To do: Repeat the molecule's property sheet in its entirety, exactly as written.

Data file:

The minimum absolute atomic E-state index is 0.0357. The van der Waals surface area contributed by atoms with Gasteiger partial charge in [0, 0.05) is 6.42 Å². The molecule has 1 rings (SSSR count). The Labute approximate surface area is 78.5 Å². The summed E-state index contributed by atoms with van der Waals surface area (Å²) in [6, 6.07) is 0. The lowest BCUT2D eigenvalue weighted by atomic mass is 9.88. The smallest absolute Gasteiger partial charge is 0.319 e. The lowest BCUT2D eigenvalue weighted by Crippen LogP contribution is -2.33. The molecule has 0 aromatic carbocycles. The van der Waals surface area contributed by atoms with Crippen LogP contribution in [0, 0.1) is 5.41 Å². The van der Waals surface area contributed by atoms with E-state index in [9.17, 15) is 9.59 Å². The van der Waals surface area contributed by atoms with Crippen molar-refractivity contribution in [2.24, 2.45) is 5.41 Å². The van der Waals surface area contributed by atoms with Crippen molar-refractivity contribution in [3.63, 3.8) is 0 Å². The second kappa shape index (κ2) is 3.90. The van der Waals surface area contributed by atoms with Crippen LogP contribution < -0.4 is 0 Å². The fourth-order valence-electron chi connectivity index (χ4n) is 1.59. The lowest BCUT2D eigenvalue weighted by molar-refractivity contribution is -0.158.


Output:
The minimum absolute atomic E-state index is 0.0357. The van der Waals surface area contributed by atoms with Gasteiger partial charge in [0, 0.05) is 6.42 Å². The molecule has 1 rings (SSSR count). The Labute approximate surface area is 78.5 Å². The summed E-state index contributed by atoms with van der Waals surface area (Å²) in [6, 6.07) is 0. The lowest BCUT2D eigenvalue weighted by atomic mass is 9.88. The smallest absolute Gasteiger partial charge is 0.319 e. The lowest BCUT2D eigenvalue weighted by Crippen LogP contribution is -2.33. The molecule has 0 aromatic carbocycles. The van der Waals surface area contributed by atoms with Crippen LogP contribution in [0, 0.1) is 5.41 Å². The van der Waals surface area contributed by atoms with E-state index in [9.17, 15) is 9.59 Å². The van der Waals surface area contributed by atoms with Crippen molar-refractivity contribution in [2.24, 2.45) is 5.41 Å². The van der Waals surface area contributed by atoms with Crippen molar-refractivity contribution in [3.63, 3.8) is 0 Å². The second kappa shape index (κ2) is 3.90. The van der Waals surface area contributed by atoms with Crippen LogP contribution < -0.4 is 0 Å². The fourth-order valence-electron chi connectivity index (χ4n) is 1.59. The lowest BCUT2D eigenvalue weighted by molar-refractivity contribution is -0.158.